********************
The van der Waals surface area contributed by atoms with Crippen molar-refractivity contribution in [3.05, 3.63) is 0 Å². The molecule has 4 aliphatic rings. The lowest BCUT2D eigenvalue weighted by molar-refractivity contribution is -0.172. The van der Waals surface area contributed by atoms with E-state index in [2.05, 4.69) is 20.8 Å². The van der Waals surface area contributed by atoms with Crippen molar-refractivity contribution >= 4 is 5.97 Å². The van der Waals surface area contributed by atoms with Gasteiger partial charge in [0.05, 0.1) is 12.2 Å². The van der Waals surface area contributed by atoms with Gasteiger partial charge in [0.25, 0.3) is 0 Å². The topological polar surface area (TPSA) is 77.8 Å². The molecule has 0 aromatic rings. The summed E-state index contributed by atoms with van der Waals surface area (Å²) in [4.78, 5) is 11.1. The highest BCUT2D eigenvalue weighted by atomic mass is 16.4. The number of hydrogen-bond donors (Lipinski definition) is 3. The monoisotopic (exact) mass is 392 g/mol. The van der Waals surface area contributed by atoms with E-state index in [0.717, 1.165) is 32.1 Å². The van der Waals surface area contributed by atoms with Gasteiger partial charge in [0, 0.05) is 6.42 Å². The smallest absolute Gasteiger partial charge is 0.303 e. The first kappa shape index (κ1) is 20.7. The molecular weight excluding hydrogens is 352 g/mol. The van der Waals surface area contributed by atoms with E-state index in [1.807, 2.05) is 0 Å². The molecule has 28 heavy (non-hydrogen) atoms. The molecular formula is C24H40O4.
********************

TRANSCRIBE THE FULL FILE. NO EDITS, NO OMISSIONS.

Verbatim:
The van der Waals surface area contributed by atoms with Crippen molar-refractivity contribution in [3.05, 3.63) is 0 Å². The molecule has 4 aliphatic rings. The lowest BCUT2D eigenvalue weighted by molar-refractivity contribution is -0.172. The van der Waals surface area contributed by atoms with E-state index in [2.05, 4.69) is 20.8 Å². The van der Waals surface area contributed by atoms with Crippen molar-refractivity contribution >= 4 is 5.97 Å². The van der Waals surface area contributed by atoms with Gasteiger partial charge in [0.05, 0.1) is 12.2 Å². The van der Waals surface area contributed by atoms with Gasteiger partial charge in [0.25, 0.3) is 0 Å². The topological polar surface area (TPSA) is 77.8 Å². The molecule has 0 aromatic rings. The summed E-state index contributed by atoms with van der Waals surface area (Å²) in [4.78, 5) is 11.1. The highest BCUT2D eigenvalue weighted by atomic mass is 16.4. The number of hydrogen-bond donors (Lipinski definition) is 3. The monoisotopic (exact) mass is 392 g/mol. The van der Waals surface area contributed by atoms with E-state index in [0.717, 1.165) is 32.1 Å². The van der Waals surface area contributed by atoms with Gasteiger partial charge in [0, 0.05) is 6.42 Å². The smallest absolute Gasteiger partial charge is 0.303 e. The first kappa shape index (κ1) is 20.7. The molecular weight excluding hydrogens is 352 g/mol. The van der Waals surface area contributed by atoms with E-state index in [1.807, 2.05) is 0 Å². The molecule has 28 heavy (non-hydrogen) atoms. The molecular formula is C24H40O4.